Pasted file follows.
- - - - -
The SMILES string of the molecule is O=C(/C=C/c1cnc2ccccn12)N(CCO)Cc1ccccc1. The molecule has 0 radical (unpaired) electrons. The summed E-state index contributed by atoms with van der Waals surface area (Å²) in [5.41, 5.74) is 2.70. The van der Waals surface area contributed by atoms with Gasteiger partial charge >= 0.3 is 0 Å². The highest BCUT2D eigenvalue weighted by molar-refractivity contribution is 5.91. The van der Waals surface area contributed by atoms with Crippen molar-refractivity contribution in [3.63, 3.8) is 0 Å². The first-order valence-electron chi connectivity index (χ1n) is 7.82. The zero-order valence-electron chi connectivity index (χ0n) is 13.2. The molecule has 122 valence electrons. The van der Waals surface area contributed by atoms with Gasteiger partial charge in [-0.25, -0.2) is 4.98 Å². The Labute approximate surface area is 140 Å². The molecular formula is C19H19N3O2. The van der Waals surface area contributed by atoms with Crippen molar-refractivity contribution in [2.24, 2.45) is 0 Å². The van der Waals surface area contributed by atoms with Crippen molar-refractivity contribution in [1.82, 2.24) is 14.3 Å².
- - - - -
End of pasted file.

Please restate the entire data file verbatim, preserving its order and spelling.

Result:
The SMILES string of the molecule is O=C(/C=C/c1cnc2ccccn12)N(CCO)Cc1ccccc1. The molecule has 0 radical (unpaired) electrons. The summed E-state index contributed by atoms with van der Waals surface area (Å²) in [5.41, 5.74) is 2.70. The van der Waals surface area contributed by atoms with Gasteiger partial charge >= 0.3 is 0 Å². The highest BCUT2D eigenvalue weighted by molar-refractivity contribution is 5.91. The van der Waals surface area contributed by atoms with Crippen molar-refractivity contribution in [3.63, 3.8) is 0 Å². The first-order valence-electron chi connectivity index (χ1n) is 7.82. The zero-order valence-electron chi connectivity index (χ0n) is 13.2. The molecule has 122 valence electrons. The van der Waals surface area contributed by atoms with Gasteiger partial charge in [-0.25, -0.2) is 4.98 Å². The Labute approximate surface area is 140 Å². The molecular formula is C19H19N3O2. The van der Waals surface area contributed by atoms with Crippen molar-refractivity contribution in [2.24, 2.45) is 0 Å². The van der Waals surface area contributed by atoms with Crippen molar-refractivity contribution in [1.82, 2.24) is 14.3 Å².